The visitors fell to 14 for 3 in the chase but there is such a chance of recovery that they won with two goals left.
Australia 133 for 4 (Gardner 73 *) strokes New Zealand 130 for 6 (Satterthwaite 40, Jonassen 3-26) with six wikis
Australia was on the move but, as often as that happens, the world champions came through with flying colors to take the first T20I in Hamilton. Ashleigh Gardner walked in with the team at 14 for 3 and finished unbeaten on a brilliant 73, chewing the home run alongside the returning Ellyse Perry.
Australia had controlled the engines in New Zealand for most of the 20 petals with the home team virtually incapable of taking advantage of having eight wikis when the last five petals approaching. The loss of top winner Amy Satterthwaite was one of three quick wickets that fell although a late flower pushed the total to 130.
That looked like a much more important target when Jess Kerr and Frankie Mackay topped Australia’s top three within four pets and were picked up again when Meg Lanning left. The game then went on when Gardner got a life of 30 and had such power that only a few winners went on to become the only winner.
Vlaeminck’s vibrant return
Without playing for Australia since February last year, Tayla Vlaeminck got the first one over and put a maiden down where she touched 123kph. The second didn’t go so well that she conceded 12 – including ball and wide – with New Zealand starting to show better intent in the Powerplay but the pace, which is between -different that she can provide, maintain. Lanning then took her back in 11th place and should have had a wicket when Satterthwaite capped a draw but Alyssa Healy, after making good ground, could not hang on the leg. square back. With her last delivery dragged for four by Satterthwaite, the final figures may not have jumped from the page but it was a performance that had ticked in many boxes.
New Zealand acceleration failed
This was better battery performance than some New Zealand ruled against England, but they could never break free. Sophie Devine threatened before picking a deep midwicket (one of two wicks in three balls for Jess Jonassen) and Satterthwaite was shaping for a final push when she found two deep midwicket balls after sending Nicola Carey for six. The 16th and 17th games, beaten by Jonassen and Georgia Wareham, went for a total of five runs while the momentum drained from the innings – Amelia Kerr woke up 29 members for 20 – before Brooke Halliday and Maddy Green helped take 32 off the final three. Carey did a good job with her wicket-to-wicket line, especially her first two runs that went for just six, and the eight between Jonassen and Wareham took 4 for 44.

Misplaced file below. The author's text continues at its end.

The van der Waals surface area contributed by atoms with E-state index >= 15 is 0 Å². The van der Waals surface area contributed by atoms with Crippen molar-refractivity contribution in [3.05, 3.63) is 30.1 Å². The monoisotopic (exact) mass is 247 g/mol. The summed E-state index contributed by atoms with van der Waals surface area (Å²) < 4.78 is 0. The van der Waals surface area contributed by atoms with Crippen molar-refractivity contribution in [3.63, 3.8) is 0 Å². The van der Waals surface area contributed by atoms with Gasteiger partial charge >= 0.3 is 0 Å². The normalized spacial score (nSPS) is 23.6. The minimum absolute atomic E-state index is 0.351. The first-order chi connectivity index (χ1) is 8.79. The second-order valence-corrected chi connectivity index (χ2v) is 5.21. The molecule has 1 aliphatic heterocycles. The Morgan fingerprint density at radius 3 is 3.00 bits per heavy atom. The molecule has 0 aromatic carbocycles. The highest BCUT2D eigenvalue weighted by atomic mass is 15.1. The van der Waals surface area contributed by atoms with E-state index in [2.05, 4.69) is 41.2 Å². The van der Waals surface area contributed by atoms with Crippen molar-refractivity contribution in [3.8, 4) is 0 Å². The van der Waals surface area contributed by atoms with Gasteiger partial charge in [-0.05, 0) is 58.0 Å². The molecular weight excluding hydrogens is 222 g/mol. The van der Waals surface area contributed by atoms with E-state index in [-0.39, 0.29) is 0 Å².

Healy-led barnstorming did not begin this time. She drove a grip for his cover at the end of the first outing against Mackay’s offline and then the next ball Beth Mooney put her first delivery to slip – this time Mackay in the field. Jess Kerr found a big move with her trademark, sharp entrants but it was a shorter delivery, which Rachael Haynes wore to midfield, that took the third wicket and a left a proper reconstruction work that was needed. In Lanning they have a master over it and for a while it looked like she could be the one to take the upper hand, just trying to launch Amelia Kerr down the land she had long chosen.
The Green ball followed around. Before taking the chance from Lanning she had made an incredible four-ball effort beforehand. Then in the time after holding the catch, the ball made its way again but had to make more ground as Gardner fired straight and as his knees dug into the turf, he did not. she can hold on. A few minutes later, Gardner hooked Amelia Kerr twice over the rope – a calculated approach from Australians to target a New Zealand trumpet card – and it was the surest swing when Gardner reached fifty from 37 balls. Four minutes after the level tried to tick over eight he was back under running ball and the game ended in style with Perry, who had calmed Gardner on strike, when she sent off continuous boundaries.
Andrew McGlashan is deputy editor at ESPNcricinfo